# Large Scale Watershed - Battelle Darby Creek

Jason Cervenec
,
Byrd Polar and Climate Research Center
Author Profile

This fourth of five activities expands the watershed examined from a schoolyard to a large drainage that cannot be viewed from one location. The activity includes an examination of changing land uses within the drainage and discusses interactions between society and the environment. A number of supporting activities are provided for those students who need practice with topographic maps or learning to use various web resources.

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## Context

Audience:

This activity was developed for an introductory geosciences class at the high school level. It has also been successfully used at the middle school, advanced high school, and university levels.

Skills and concepts that students must have mastered:

Students must understand the concept of a watershed and be able to measure lengths and calculate areas and volumes. Students should be familiar with factors that impact the quantity of stormwater that infiltrates versus runs off.

How the activity is situated in the course:

This activity is part of a sequence of activities (fourth of five activities).

National or State Education Standards addressed by this activity?:

## Goals

Content/concepts goals for this activity:

• Volumes of water added to a system or removed from a system are calculated by measuring and multiplying the length, width, and depth of water (volume = length x width x depth). A rain gauge provides a measure of depth (of precipitation that falls into the rain gauge), but the length and width of an area must also be measured. In a lake or reservoir, the volume of water can be calculated by the width and length of the water body multiplied by its average depth.
• Measurements made with rain gauges and flow gauges best represent events happening nearby rather than events happening over large geographic areas.
• In a soil and water system, where soil particles are assumed to be fixed, measuring the volume of water added to a system and the volume of water that leaves a system provides a way to estimate the volume of water that remains within a system.
• While water particles are most commonly added to a soil-water system via rain, they can be removed via evaporation, uptake by plants, surface runoff, and subsurface runoff. Water particles can also be stored in the system.
• Humans can alter evaporation, uptake by plants, surface runoff, and subsurface runoff through land use patterns (paving surfaces, re-grading slopes, or changing vegetation cover, for instance).
• Water naturally drains downhill (from a higher elevation to a lower elevation) due to gravity.
• A watershed is a region from which water drains to a common location.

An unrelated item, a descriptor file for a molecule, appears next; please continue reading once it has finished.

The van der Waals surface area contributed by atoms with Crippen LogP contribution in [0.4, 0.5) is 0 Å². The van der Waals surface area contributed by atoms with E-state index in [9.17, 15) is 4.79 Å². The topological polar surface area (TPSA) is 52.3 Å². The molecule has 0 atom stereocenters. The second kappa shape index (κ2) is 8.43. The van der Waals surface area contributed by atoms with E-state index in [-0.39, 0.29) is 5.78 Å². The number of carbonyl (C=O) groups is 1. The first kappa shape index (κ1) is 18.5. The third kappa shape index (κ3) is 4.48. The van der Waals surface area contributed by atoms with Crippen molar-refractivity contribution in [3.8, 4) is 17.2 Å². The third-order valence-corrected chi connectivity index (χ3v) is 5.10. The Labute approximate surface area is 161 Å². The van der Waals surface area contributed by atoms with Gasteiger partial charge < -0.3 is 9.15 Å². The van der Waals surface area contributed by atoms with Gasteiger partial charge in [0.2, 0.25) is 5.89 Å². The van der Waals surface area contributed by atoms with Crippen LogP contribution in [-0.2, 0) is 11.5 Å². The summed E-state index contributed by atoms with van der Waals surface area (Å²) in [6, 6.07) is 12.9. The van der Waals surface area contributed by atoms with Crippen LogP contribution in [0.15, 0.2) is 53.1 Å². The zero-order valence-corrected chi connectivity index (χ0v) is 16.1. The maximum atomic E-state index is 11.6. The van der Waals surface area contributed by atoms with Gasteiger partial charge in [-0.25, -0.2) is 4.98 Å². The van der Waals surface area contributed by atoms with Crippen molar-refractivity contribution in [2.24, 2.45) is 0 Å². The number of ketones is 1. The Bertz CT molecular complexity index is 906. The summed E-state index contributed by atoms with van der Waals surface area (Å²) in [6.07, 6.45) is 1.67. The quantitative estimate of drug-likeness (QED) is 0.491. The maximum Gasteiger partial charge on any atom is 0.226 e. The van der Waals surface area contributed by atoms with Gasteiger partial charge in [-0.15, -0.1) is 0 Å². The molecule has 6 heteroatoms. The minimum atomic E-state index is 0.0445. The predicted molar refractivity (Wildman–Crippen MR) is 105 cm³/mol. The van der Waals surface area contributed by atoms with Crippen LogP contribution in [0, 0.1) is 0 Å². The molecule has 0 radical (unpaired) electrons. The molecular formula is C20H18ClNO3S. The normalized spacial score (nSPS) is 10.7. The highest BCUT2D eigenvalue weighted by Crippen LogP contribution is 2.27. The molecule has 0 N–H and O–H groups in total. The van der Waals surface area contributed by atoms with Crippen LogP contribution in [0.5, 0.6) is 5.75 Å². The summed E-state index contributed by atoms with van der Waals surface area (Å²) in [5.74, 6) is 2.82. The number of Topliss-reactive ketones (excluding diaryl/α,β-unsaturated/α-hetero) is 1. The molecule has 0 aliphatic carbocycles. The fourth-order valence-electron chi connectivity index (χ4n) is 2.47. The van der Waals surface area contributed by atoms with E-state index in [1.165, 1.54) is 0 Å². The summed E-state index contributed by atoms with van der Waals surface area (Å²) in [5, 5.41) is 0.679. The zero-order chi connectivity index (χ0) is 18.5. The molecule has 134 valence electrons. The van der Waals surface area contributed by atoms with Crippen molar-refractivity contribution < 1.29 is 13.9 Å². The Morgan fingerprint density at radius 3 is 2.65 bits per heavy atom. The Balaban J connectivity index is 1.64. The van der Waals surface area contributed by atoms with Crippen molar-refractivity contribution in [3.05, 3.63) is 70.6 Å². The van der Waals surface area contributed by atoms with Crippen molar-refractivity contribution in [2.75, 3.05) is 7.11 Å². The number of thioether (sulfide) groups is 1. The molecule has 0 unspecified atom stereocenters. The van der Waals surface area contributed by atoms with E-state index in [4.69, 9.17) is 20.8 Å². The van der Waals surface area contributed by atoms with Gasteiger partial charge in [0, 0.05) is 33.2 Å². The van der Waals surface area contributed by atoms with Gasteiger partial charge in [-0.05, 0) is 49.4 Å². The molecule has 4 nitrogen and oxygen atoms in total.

• Scientists can create complex mathematical models that allow them to adjust many factors and predict the effect on storage, surface runoff, and subsurface runoff.
• Computers allow scientists to design more complex models and use the models over larger geographic areas or longer time scales than would otherwise be possible.
• As scientists collect additional data and improve their understanding of the Earth System, mathematical models are improved and more accurate predictions are made.
• Geoscientists are working on topics that have applications in everyday life.
• Geoscientists need to apply their content knowledge in innovative ways while working with a diverse range of partners to solve complex problems.

Higher order thinking skills goals for this activity:

A deliberate effort has been made to use best practices in science education when designing this activity. The activity is based around the 5E Learning Cycle and each investigation is an exercise in guided inquiry. Topics are introduced conceptually in qualitative ways before engaging in extensive quantitative measurements and calculations. While lectures can be used to quickly communicate the information contained in the activity, an explicit goal is to provide ways for major objectives to be "uncovered" and discussed in context of content-rich learning experiences. Hopefully, this will engage students, link content with real-world situations, and support deep understanding and long-term retention of knowledge. This activity is best delivered with a connection to one or two local watersheds. Many online resources referenced in this activity allow teachers to tailor instruction to their local environment and identify local professional who can offer instructional support and serve as guest speakers or site visit coordinators.

Other skills goals for this activity:

## Description of the activity/assignment

This activity expands the watershed examined from a schoolyard to a large drainage that cannot be viewed from one location. The activity includes an examination of changing land uses within the drainage and discusses interactions between society and the environment. A number of supporting activities are provided for those students who need practice with topographic maps or learning to use various web resources.